Focus on the Collection: Sammy Baloji

Discover works recently acquired by the Canadian Photography Institute

Sammy Baloji, Untitled 21 (Mémoire [Memory] series), 2006

Sammy Baloji, Untitled 21 (Mémoire [Memory] series), 2006, inkjet print, 60 x 164 cm, National Gallery of Canada, purchased in 2017. © Sammy Baloji. Photo: NGC

 

Congolese photographer Sammy Baloji addresses the topics of land and cities in his work. Born eighteen years after his country gained independence from Belgium, Baloji attempts to better understand what his generation has inherited from its colonial past. Through his photographs, he builds a rich and complex narrative exploring colonization, its history, and its continuing impact upon his homeland’s culture. 

 

Katanga, the province in which Bajoli was born, is rich in mineral deposits, including copper, cobalt, and uranium. Exploited by outside interests for more than a century, mines are a core element in the narratives of Baloji’s Mémoire series (2006). In this panoramic view, he has used Photoshop to create a typical scene. Against a backdrop dominated by technology, a White boss gives orders to Black workers, implying the invasive impact of mining activities on the land and control of its people.

 
Sammy Baloji, Essai sur l’urbanisme, 2013

Sammy Baloji, Essay on Urban Planning, 2013, twelve inkjet prints mounted on aluminum, 80 x 120 cm (each), one gelatin silver print mounted between glass in a wall-mounted frame, 28 x 28 cm, National Gallery of Canada, purchased in 2017. © Sammy Baloji, Courtesy Axis Gallery, New York. Photo: Alessandra Bello

 

Essay on Urban Planning (2013) is composed of a grid of twelve colour prints, and a small historical photograph depicting two boys next to a pile of dead flies. The latter refers to the struggle against flies and, more specifically, a practice that required workers to capture and kill fifty flies a day in order to receive their rations. Six images in the grid feature aerial views of Lubumbashi and the cleared strip of “no man’s land” that divided the White colonial population from the Black population. This strip — measuring at least 500 metres in width — served as a sort of "cordon sanitaire," preventing the spread of malarial mosquitoes[1]. The other six images depict flies and mosquitoes, photographed from specimens in the National Museum of Lubumbashi.

 

Sammy Baloji, Essay on Urban Planning (detail), 2013

Sammy Baloji, Essay on Urban Planning (detail), 2013, twelve inkjet prints mounted on aluminum, 80 x 120 cm (each), one gelatin silver print mounted between glass in a wall-mounted frame, 28 x 28 cm, National Gallery of Canada, purchased in 2017. © Sammy Baloji. Photo: NGC

Sammy Baloji, Essay on Urban Planning (detail), 2013

Sammy Baloji, Essay on Urban Planning (detail), 2013, twelve inkjet prints mounted on aluminum, 80 x 120 cm (each), one gelatin silver print mounted between glass in a wall-mounted frame, 28 x 28 cm, National Gallery of Canada, purchased in 2017. © Sammy Baloji. Photo: NGC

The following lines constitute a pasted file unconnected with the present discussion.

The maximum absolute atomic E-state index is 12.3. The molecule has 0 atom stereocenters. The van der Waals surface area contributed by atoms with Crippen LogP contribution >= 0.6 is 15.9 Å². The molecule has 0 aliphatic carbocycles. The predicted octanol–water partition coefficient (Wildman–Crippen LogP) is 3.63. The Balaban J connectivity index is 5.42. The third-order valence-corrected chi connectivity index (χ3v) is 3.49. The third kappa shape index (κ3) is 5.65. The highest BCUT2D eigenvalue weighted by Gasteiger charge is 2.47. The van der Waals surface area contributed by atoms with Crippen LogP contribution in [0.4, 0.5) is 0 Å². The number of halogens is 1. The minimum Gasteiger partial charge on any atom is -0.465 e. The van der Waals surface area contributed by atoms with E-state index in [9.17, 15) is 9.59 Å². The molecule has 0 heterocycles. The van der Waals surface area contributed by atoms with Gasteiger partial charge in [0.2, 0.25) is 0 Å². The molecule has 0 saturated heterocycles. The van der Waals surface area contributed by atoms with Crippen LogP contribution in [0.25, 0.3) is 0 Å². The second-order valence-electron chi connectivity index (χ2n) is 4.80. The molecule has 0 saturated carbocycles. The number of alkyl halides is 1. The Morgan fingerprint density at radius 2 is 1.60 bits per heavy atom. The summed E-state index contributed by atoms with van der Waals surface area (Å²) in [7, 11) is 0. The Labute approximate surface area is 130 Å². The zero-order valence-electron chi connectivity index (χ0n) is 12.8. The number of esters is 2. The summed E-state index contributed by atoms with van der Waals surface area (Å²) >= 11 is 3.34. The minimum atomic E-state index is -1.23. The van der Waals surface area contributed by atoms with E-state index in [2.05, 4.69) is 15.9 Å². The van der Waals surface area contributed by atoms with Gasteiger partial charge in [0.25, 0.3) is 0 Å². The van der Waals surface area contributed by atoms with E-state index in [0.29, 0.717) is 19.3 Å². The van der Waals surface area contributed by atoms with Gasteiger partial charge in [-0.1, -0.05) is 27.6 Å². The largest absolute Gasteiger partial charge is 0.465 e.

Sammy Baloji, Essay on Urban Planning (detail), 2013

Sammy Baloji, Essay on Urban Planning (detail), 2013, twelve inkjet prints mounted on aluminum, 80 x 120 cm (each), one gelatin silver print mounted between glass in a wall-mounted frame, 28 x 28 cm, National Gallery of Canada, purchased in 2017. © Sammy Baloji. Photo: NGC

 

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Biography

Sammy Baloji (Lubumbashi, Democratic Republic of the Congo, 1978–), is the son of parents who came from Congo’s Kasai province, a high-conflict zone on the country’s border with Angola. He studied at the Université de Lubumbashi, obtaining a degree in Computer Science and Communication, followed by a second degree in video and photography from the École Supérieure des Arts Décoratifs in Strasbourg, France. He discovered photography when he borrowed a camera to capture scenes to make his cartoons. He is also a sculptor, working with materials, such as copper, that are related to the economy of Lubumbashi, where he was born. 

 
Sammy Baloji, Essay on Urban Planning (detail), 2013

Sammy Baloji, Essay on Urban Planning (detail), 2013, twelve inkjet prints mounted on aluminum, 80 x 120 cm (each), one gelatin silver print mounted between glass in a wall-mounted frame, 28 x 28 cm, National Gallery of Canada, purchased in 2017. © Sammy Baloji. Photo: NGC

 


[1] Johan Legae, Sofie Boonen & Maarten Liefooghe, "Fissure dans le cordon sanitaire. Architecture hospitalière et ségrégation urbaine à Lubumbashi, 1920-1960", in Maurice Amuri Mpala-Lutebele (dir.), Lubumbashi, cent ans d'histoire, Paris : L'Harmattan, coll. Comptes rendus, 2013, p.247-262.

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